In my expreience, this has little to do with the quality of the program, and has everything to do with the fact that (1) large firms have much stronger communications platforms, that are constantly looking for media hit opportunities (2) traditional media, and in many way new mediums, are more likely to focus on a story about a big company doing good vs. a good small company (3) very few SMEs have the budget to build a CSR report, or apply for CSR awards, where spending 10k USD for a large firm to retain a PR firm to package their applications is considered a minor budget item.

    It is a system that simply is too expensive (and time consuming) for many SMEs to participate in.. and there are only so many “feel good” firms that the media can pick up and support on an annual basis.

    R
    http://www.collectiveresponsibility.org

  • http://www.businessethicsblog.com Chris MacDonald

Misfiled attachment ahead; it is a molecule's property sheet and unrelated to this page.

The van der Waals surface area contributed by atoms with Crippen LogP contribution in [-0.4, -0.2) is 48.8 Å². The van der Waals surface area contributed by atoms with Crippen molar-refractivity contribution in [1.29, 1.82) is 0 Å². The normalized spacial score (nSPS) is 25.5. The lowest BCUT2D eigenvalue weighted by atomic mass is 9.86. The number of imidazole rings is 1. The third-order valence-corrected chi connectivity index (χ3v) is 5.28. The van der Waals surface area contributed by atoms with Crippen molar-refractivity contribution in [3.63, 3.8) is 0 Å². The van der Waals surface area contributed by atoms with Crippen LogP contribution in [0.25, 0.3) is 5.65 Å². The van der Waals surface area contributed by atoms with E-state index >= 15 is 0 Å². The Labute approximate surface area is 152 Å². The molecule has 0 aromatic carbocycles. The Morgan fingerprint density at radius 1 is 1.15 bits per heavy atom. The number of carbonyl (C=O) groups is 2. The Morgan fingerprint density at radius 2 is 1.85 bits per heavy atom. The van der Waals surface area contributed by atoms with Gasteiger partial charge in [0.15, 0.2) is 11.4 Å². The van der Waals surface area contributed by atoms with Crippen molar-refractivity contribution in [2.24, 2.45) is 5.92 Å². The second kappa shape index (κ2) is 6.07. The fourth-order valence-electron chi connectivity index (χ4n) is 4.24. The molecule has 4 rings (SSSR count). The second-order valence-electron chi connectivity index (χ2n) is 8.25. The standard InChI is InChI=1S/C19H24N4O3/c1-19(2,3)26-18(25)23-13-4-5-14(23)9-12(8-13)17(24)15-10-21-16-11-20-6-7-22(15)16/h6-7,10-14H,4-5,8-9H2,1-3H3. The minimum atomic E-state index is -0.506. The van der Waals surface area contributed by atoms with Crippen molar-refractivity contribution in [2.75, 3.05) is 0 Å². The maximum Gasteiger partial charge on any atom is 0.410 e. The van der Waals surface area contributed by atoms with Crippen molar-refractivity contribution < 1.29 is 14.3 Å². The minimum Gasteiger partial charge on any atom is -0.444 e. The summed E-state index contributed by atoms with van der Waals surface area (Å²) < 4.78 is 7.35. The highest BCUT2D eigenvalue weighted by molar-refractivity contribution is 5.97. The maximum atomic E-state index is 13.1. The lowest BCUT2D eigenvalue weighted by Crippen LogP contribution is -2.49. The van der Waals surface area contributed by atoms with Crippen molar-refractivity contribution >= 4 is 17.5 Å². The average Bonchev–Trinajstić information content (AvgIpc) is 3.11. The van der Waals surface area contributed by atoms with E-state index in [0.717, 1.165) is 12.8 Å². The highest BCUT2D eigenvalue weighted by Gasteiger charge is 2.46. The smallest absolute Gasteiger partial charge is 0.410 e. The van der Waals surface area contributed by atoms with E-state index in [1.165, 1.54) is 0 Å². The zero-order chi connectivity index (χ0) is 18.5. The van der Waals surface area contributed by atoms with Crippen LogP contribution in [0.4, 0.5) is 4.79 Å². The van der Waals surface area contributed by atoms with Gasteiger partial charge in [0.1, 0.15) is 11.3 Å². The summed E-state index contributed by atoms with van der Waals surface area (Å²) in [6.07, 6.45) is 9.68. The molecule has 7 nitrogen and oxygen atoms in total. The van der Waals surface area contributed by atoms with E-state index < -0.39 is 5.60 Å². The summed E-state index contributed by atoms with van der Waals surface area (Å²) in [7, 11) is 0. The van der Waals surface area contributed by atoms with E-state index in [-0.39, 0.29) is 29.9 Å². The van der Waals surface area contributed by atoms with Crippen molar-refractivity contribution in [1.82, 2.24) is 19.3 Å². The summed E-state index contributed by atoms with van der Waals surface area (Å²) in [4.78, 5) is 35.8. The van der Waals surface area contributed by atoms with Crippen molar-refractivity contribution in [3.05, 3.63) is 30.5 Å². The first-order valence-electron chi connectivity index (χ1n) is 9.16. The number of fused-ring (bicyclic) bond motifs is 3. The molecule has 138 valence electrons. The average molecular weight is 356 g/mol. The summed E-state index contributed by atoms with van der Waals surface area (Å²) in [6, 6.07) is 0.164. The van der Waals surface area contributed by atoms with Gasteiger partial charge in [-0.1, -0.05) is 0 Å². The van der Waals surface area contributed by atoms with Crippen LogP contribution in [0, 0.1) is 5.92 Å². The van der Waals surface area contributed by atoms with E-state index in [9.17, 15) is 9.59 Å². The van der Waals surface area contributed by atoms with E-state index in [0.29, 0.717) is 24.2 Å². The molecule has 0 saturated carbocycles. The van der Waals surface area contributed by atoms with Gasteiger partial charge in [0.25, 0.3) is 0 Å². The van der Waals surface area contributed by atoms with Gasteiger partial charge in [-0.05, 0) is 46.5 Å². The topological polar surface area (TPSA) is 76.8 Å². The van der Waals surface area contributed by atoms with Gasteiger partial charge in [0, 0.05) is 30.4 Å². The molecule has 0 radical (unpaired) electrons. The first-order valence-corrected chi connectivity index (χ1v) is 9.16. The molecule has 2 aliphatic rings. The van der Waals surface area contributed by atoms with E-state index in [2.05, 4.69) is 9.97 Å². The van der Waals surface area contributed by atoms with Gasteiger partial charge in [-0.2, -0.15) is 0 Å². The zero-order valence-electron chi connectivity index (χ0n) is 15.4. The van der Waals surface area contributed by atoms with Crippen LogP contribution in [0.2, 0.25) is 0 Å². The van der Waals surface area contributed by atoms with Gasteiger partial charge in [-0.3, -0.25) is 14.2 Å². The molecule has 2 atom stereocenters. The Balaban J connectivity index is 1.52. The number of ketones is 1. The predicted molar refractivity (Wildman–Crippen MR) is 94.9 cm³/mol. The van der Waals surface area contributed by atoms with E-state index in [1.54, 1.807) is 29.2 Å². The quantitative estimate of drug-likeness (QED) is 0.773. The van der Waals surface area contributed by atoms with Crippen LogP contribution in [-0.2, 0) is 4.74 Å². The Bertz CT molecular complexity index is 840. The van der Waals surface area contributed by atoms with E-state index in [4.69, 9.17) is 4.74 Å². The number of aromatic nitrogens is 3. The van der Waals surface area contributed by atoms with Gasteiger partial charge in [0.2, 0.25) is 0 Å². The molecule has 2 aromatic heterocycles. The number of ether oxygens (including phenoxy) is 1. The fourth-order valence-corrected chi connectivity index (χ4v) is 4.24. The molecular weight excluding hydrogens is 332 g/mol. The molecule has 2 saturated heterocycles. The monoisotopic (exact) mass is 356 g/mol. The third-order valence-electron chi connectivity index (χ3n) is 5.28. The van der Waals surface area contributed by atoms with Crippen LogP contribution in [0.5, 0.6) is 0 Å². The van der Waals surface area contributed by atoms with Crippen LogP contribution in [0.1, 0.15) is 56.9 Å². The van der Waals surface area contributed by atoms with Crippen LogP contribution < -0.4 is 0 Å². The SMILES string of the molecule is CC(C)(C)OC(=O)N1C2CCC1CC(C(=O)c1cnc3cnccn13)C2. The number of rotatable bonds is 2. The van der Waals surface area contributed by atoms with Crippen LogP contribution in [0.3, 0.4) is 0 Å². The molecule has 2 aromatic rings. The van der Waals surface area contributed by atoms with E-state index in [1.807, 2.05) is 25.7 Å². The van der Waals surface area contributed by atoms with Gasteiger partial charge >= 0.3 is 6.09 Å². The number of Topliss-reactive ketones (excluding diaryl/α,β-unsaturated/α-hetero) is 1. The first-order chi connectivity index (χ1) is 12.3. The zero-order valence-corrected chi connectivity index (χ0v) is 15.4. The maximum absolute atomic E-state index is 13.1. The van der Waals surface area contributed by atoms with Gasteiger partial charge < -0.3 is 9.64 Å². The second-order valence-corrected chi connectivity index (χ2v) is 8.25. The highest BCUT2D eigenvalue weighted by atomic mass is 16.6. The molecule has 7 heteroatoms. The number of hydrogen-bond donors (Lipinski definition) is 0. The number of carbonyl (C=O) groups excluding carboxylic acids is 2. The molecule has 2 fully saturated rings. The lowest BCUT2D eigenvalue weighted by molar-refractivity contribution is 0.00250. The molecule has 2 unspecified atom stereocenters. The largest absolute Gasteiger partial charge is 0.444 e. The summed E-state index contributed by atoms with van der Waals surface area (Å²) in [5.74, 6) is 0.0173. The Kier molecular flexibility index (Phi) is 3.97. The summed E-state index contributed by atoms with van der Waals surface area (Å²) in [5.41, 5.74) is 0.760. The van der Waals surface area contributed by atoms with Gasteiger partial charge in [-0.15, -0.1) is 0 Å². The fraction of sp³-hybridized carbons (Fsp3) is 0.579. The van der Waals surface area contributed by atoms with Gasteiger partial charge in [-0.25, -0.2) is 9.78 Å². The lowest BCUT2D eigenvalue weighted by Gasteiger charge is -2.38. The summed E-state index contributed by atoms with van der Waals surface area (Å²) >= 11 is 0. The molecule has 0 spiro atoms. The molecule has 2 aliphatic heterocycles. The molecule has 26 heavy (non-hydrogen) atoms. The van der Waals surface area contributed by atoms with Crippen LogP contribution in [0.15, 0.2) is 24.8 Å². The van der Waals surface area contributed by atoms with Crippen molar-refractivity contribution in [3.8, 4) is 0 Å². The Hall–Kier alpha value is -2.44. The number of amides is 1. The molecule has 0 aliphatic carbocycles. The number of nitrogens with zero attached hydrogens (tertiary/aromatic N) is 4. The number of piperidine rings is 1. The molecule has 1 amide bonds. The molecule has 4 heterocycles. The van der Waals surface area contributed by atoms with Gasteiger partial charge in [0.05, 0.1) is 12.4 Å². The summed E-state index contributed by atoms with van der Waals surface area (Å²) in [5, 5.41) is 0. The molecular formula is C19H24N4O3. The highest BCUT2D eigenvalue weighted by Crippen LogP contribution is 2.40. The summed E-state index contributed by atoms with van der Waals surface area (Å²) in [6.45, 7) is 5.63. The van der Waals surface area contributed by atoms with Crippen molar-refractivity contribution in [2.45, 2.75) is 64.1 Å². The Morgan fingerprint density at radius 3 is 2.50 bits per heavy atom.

Two key factors:

    1) Bigger companies have people to do all the box-ticking that David mentioned in his comment. Smaller companies just don’t have people to dedicate to filling out the forms that most rankings require.

    2) Regulations. Big companies (especially listed ones) are subject to additional regulatory requirements and are highly motivated by things like the US Federal Sentencing Guidelines. They thus have regulatory reasons to do a lot of the stuff that also happens to be measured by lots of ethics rankings.

    Chris MacDonald
    BusinessEthicsBlog.com